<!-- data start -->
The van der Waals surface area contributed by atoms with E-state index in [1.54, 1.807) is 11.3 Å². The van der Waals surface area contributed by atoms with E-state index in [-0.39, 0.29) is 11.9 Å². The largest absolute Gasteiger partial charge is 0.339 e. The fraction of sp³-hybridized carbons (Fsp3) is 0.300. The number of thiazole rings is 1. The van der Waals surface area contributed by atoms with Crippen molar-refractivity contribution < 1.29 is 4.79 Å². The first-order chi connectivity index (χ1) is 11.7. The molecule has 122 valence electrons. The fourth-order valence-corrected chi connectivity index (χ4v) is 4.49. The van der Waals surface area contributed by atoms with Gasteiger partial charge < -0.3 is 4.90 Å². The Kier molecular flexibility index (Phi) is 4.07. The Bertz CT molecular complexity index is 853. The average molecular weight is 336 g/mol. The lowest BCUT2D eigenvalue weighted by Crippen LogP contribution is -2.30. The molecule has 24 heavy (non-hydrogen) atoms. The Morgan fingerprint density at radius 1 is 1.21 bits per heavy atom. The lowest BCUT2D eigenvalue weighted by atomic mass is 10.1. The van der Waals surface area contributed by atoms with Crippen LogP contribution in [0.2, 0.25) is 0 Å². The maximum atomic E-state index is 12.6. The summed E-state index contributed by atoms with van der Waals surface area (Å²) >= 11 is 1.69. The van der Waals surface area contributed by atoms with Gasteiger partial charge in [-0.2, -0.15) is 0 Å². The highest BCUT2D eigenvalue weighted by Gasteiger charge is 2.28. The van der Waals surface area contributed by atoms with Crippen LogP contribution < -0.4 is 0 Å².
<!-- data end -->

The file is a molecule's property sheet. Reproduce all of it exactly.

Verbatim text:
The van der Waals surface area contributed by atoms with E-state index in [1.54, 1.807) is 11.3 Å². The van der Waals surface area contributed by atoms with E-state index in [-0.39, 0.29) is 11.9 Å². The largest absolute Gasteiger partial charge is 0.339 e. The fraction of sp³-hybridized carbons (Fsp3) is 0.300. The number of thiazole rings is 1. The van der Waals surface area contributed by atoms with Crippen molar-refractivity contribution < 1.29 is 4.79 Å². The first-order chi connectivity index (χ1) is 11.7. The molecule has 122 valence electrons. The fourth-order valence-corrected chi connectivity index (χ4v) is 4.49. The van der Waals surface area contributed by atoms with Gasteiger partial charge < -0.3 is 4.90 Å². The Kier molecular flexibility index (Phi) is 4.07. The Bertz CT molecular complexity index is 853. The average molecular weight is 336 g/mol. The lowest BCUT2D eigenvalue weighted by Crippen LogP contribution is -2.30. The molecule has 24 heavy (non-hydrogen) atoms. The Morgan fingerprint density at radius 1 is 1.21 bits per heavy atom. The lowest BCUT2D eigenvalue weighted by atomic mass is 10.1. The van der Waals surface area contributed by atoms with Crippen LogP contribution in [0.2, 0.25) is 0 Å². The maximum atomic E-state index is 12.6. The summed E-state index contributed by atoms with van der Waals surface area (Å²) >= 11 is 1.69. The van der Waals surface area contributed by atoms with Gasteiger partial charge in [-0.2, -0.15) is 0 Å². The highest BCUT2D eigenvalue weighted by Gasteiger charge is 2.28. The van der Waals surface area contributed by atoms with Crippen LogP contribution < -0.4 is 0 Å².